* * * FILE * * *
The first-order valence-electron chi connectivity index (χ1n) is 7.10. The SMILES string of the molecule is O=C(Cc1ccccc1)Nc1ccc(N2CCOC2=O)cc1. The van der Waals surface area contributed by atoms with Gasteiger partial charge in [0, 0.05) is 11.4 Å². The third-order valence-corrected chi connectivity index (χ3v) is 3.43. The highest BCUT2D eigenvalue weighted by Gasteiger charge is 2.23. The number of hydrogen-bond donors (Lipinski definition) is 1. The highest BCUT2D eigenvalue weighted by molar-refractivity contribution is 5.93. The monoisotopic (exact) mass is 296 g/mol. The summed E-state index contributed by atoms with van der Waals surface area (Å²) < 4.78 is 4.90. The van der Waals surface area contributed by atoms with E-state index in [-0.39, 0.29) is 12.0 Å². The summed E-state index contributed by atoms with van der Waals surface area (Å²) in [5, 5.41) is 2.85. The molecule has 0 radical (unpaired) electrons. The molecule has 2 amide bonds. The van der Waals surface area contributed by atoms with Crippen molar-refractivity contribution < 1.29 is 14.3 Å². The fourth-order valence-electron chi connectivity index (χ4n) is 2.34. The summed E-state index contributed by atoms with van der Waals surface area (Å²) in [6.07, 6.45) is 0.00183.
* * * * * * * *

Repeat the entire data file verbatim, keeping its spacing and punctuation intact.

The first-order valence-electron chi connectivity index (χ1n) is 7.10. The SMILES string of the molecule is O=C(Cc1ccccc1)Nc1ccc(N2CCOC2=O)cc1. The van der Waals surface area contributed by atoms with Gasteiger partial charge in [0, 0.05) is 11.4 Å². The third-order valence-corrected chi connectivity index (χ3v) is 3.43. The highest BCUT2D eigenvalue weighted by Gasteiger charge is 2.23. The number of hydrogen-bond donors (Lipinski definition) is 1. The highest BCUT2D eigenvalue weighted by molar-refractivity contribution is 5.93. The monoisotopic (exact) mass is 296 g/mol. The summed E-state index contributed by atoms with van der Waals surface area (Å²) < 4.78 is 4.90. The van der Waals surface area contributed by atoms with E-state index in [-0.39, 0.29) is 12.0 Å². The summed E-state index contributed by atoms with van der Waals surface area (Å²) in [5, 5.41) is 2.85. The molecule has 0 radical (unpaired) electrons. The molecule has 2 amide bonds. The van der Waals surface area contributed by atoms with Crippen molar-refractivity contribution < 1.29 is 14.3 Å². The fourth-order valence-electron chi connectivity index (χ4n) is 2.34. The summed E-state index contributed by atoms with van der Waals surface area (Å²) in [6.07, 6.45) is 0.00183.